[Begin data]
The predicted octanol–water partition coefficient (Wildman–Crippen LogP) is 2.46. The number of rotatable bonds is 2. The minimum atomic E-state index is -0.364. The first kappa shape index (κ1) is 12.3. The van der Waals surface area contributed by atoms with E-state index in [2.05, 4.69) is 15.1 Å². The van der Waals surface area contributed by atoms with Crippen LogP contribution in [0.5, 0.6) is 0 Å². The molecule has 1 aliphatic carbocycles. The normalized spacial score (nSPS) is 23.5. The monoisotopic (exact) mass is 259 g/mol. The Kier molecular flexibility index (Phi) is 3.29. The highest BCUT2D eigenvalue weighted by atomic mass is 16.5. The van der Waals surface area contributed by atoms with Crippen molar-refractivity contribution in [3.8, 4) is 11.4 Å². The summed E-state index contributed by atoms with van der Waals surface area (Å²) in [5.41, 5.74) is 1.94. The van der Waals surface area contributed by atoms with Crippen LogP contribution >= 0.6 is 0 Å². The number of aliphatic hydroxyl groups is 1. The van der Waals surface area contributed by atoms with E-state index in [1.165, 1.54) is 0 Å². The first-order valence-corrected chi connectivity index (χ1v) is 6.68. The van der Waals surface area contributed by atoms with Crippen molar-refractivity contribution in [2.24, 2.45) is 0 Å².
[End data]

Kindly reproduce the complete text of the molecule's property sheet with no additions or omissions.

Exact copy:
The predicted octanol–water partition coefficient (Wildman–Crippen LogP) is 2.46. The number of rotatable bonds is 2. The minimum atomic E-state index is -0.364. The first kappa shape index (κ1) is 12.3. The van der Waals surface area contributed by atoms with E-state index in [2.05, 4.69) is 15.1 Å². The van der Waals surface area contributed by atoms with Crippen LogP contribution in [0.5, 0.6) is 0 Å². The molecule has 1 aliphatic carbocycles. The normalized spacial score (nSPS) is 23.5. The monoisotopic (exact) mass is 259 g/mol. The Kier molecular flexibility index (Phi) is 3.29. The highest BCUT2D eigenvalue weighted by atomic mass is 16.5. The van der Waals surface area contributed by atoms with Crippen molar-refractivity contribution in [3.8, 4) is 11.4 Å². The summed E-state index contributed by atoms with van der Waals surface area (Å²) in [5.41, 5.74) is 1.94. The van der Waals surface area contributed by atoms with Crippen LogP contribution >= 0.6 is 0 Å². The number of aliphatic hydroxyl groups is 1. The van der Waals surface area contributed by atoms with E-state index in [1.165, 1.54) is 0 Å². The first-order valence-corrected chi connectivity index (χ1v) is 6.68. The van der Waals surface area contributed by atoms with Crippen molar-refractivity contribution in [2.24, 2.45) is 0 Å².